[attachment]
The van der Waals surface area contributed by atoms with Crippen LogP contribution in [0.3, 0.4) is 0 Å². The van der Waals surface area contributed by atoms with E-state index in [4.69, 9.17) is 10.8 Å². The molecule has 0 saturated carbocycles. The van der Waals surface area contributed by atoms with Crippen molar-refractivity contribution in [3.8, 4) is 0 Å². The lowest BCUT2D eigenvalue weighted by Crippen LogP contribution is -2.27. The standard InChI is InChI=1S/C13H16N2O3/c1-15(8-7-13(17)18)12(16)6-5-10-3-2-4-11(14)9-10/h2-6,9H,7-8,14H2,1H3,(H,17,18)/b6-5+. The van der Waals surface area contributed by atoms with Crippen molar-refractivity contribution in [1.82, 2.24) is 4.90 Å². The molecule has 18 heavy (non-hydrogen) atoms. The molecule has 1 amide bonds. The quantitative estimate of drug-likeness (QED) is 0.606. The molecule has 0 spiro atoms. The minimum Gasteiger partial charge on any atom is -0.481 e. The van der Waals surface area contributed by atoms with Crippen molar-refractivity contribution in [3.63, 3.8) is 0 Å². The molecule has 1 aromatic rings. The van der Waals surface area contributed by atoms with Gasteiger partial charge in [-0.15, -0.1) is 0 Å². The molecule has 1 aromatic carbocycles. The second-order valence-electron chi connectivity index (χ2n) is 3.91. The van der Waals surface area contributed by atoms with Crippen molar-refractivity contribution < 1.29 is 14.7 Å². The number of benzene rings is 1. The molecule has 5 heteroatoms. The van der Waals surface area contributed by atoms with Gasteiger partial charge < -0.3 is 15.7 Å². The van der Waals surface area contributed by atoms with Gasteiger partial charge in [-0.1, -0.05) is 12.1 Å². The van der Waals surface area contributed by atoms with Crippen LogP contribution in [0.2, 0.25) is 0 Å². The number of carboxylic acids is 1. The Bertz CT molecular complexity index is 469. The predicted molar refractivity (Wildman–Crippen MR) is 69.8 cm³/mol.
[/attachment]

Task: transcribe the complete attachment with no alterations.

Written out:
The van der Waals surface area contributed by atoms with Crippen LogP contribution in [0.3, 0.4) is 0 Å². The van der Waals surface area contributed by atoms with E-state index in [4.69, 9.17) is 10.8 Å². The molecule has 0 saturated carbocycles. The van der Waals surface area contributed by atoms with Crippen molar-refractivity contribution in [3.8, 4) is 0 Å². The lowest BCUT2D eigenvalue weighted by Crippen LogP contribution is -2.27. The standard InChI is InChI=1S/C13H16N2O3/c1-15(8-7-13(17)18)12(16)6-5-10-3-2-4-11(14)9-10/h2-6,9H,7-8,14H2,1H3,(H,17,18)/b6-5+. The van der Waals surface area contributed by atoms with Crippen molar-refractivity contribution in [1.82, 2.24) is 4.90 Å². The molecule has 18 heavy (non-hydrogen) atoms. The molecule has 1 amide bonds. The quantitative estimate of drug-likeness (QED) is 0.606. The molecule has 0 spiro atoms. The minimum Gasteiger partial charge on any atom is -0.481 e. The van der Waals surface area contributed by atoms with Crippen molar-refractivity contribution in [3.63, 3.8) is 0 Å². The molecule has 1 aromatic rings. The van der Waals surface area contributed by atoms with Gasteiger partial charge in [-0.15, -0.1) is 0 Å². The molecule has 1 aromatic carbocycles. The second-order valence-electron chi connectivity index (χ2n) is 3.91. The van der Waals surface area contributed by atoms with Crippen molar-refractivity contribution < 1.29 is 14.7 Å². The number of benzene rings is 1. The molecule has 5 heteroatoms. The van der Waals surface area contributed by atoms with Gasteiger partial charge < -0.3 is 15.7 Å². The van der Waals surface area contributed by atoms with Gasteiger partial charge in [-0.1, -0.05) is 12.1 Å². The van der Waals surface area contributed by atoms with Crippen LogP contribution in [0.2, 0.25) is 0 Å². The number of carboxylic acids is 1. The Bertz CT molecular complexity index is 469. The predicted molar refractivity (Wildman–Crippen MR) is 69.8 cm³/mol.